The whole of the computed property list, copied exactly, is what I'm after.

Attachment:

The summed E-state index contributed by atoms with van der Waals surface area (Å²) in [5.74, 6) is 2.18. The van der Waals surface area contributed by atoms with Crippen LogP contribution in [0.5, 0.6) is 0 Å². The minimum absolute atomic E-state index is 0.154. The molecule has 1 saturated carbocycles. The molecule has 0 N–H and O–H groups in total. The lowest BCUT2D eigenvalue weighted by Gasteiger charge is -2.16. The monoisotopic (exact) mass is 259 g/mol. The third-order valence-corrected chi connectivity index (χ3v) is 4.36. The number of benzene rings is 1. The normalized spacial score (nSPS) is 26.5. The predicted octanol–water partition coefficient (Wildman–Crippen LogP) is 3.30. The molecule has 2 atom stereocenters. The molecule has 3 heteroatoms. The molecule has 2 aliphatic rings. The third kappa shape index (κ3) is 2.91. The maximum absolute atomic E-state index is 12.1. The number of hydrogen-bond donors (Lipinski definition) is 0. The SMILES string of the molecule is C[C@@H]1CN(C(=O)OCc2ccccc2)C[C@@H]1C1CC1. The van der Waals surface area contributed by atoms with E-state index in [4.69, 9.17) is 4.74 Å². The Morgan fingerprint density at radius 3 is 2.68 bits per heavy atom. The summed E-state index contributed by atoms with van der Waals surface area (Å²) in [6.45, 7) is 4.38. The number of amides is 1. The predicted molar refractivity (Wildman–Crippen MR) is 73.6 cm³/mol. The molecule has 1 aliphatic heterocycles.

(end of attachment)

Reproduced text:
The summed E-state index contributed by atoms with van der Waals surface area (Å²) in [5.74, 6) is 2.18. The van der Waals surface area contributed by atoms with Crippen LogP contribution in [0.5, 0.6) is 0 Å². The minimum absolute atomic E-state index is 0.154. The molecule has 1 saturated carbocycles. The molecule has 0 N–H and O–H groups in total. The lowest BCUT2D eigenvalue weighted by Gasteiger charge is -2.16. The monoisotopic (exact) mass is 259 g/mol. The third-order valence-corrected chi connectivity index (χ3v) is 4.36. The number of benzene rings is 1. The normalized spacial score (nSPS) is 26.5. The predicted octanol–water partition coefficient (Wildman–Crippen LogP) is 3.30. The molecule has 2 atom stereocenters. The molecule has 3 heteroatoms. The molecule has 2 aliphatic rings. The third kappa shape index (κ3) is 2.91. The maximum absolute atomic E-state index is 12.1. The number of hydrogen-bond donors (Lipinski definition) is 0. The SMILES string of the molecule is C[C@@H]1CN(C(=O)OCc2ccccc2)C[C@@H]1C1CC1. The van der Waals surface area contributed by atoms with E-state index in [4.69, 9.17) is 4.74 Å². The Morgan fingerprint density at radius 3 is 2.68 bits per heavy atom. The summed E-state index contributed by atoms with van der Waals surface area (Å²) in [6.45, 7) is 4.38. The number of amides is 1. The predicted molar refractivity (Wildman–Crippen MR) is 73.6 cm³/mol. The molecule has 1 aliphatic heterocycles.